Crucially, this album has several great, strong Rootsy chunes, with the same “catchy intenseness” as some of Delgado’s biggest, earlier hits (like “Tichen”, “Fort Augustus”, and “Sons Of Slaves”). The opener “What Am I Doing Here?” is very catchy and appealing, drawing you in immediately. The percussive “Hanging Tree” is equally strong, and I think almost a classic, though seeming a bit “harsh” or direct (also lyrically: “bring Botha to the hanging tree…”). The catchy melodic lines, along with Delgado’s powerful yet soulful voice make that “Hanging Tree”, and also “Forward Revolution” definitely belong to the better songs; not just on this album, but arguably even of Delgado’s entire oeuvre. Also the more subtle “Riot In A Juvenile Prison” is good, with a tasteful, “hypnotic’ synth riff, and among the highpoints on this album. “King James” – having a ska-influenced riddim – is a bit more simple, but also quite good.

I would therefore argue that 5 of the 10 songs on this album are good or great. The other 5 songs show other influences – even some mainstream ones. “One Day” has a Dancehall-feel (a bit similar to some Cocoa Tea songs, but with of course Delgado’s much gruffer vocals). This song is okay, but not too impressive, maybe because it is kept too simple. The title track has a “poppy” soul (or simple dancehall) feel, that is bearable and somewhat catchy, but is furthermore not very powerful. Even more poppy and soul-like is “Night Patrol”, almost absurdly poppy sounding, actually. It fails to convince fully, though it shows Delgado’s vocal flexibility, beyond mere “gruffness”. This song is however perhaps too simple to be catchy (it is a thin line…). In my opinion, Delgado’s love songs (which “Night Patrol” also is) tend(ed) to have differing quality, less consistently good than his more (lyrically) “cultural” songs (though his 1979 “Love Thickles Like Magic” is very nice and worth to check out).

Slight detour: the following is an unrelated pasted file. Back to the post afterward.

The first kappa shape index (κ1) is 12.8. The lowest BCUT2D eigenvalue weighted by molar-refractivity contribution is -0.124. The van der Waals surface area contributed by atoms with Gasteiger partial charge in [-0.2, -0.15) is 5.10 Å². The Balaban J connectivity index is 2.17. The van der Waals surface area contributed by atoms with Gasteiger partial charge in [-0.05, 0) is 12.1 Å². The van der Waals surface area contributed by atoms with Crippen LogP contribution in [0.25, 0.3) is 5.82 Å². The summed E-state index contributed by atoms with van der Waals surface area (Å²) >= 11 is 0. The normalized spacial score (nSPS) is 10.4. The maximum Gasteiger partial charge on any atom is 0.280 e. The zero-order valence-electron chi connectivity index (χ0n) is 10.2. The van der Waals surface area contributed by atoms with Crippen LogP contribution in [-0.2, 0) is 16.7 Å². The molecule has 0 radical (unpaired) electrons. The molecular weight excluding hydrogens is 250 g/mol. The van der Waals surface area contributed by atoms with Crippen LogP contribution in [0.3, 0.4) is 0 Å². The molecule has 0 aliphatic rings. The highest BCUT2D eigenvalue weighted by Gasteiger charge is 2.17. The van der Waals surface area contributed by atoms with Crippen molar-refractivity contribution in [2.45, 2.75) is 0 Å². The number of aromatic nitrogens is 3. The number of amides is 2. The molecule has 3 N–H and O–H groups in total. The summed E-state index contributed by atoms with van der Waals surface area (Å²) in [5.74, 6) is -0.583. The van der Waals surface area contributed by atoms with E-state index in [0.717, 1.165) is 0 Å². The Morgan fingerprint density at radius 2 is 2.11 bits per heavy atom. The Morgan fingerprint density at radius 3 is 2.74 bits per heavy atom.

Slightly better and more varied than “Night Patrol” on this album are “Love Will Bring A Sunshine Day” and the simple-yet-catchy “Hey Good Looking”, though the latter maybe a bit too mainstream (reminding a bit of Aswad’s crossover “Don’t Turn Around” period), but with an interesting “edge” added through Delgado’s characteristically intense, semi-gruff vocals.

Not all songs on this album are thus great, in my opinion, but certainly 5 out of the 10 songs can be called “great” or “big chunes”, that reggae fans simply should know. Many may know “Hanging Tree” (also released as single) or “Forward Revolution”, but there are as said a few more great or even outstanding songs on this 1988 album. Also the 5 songs that impressed me personally less, have nonetheless mostly a lively, catchy vibe, making them not “bad” per se, though perhaps a bit too simple.

It makes that, in balance, this is a relatively good album. Though released in the late 1980s, it mostly has a Rootsy, organic (“live band”) feel, that I think many Junior Delgado as well as general Roots Reggae fans will appreciate, also the more “purist” ones. The latter might only have an issue with some “poppy” influences on some songs on this album.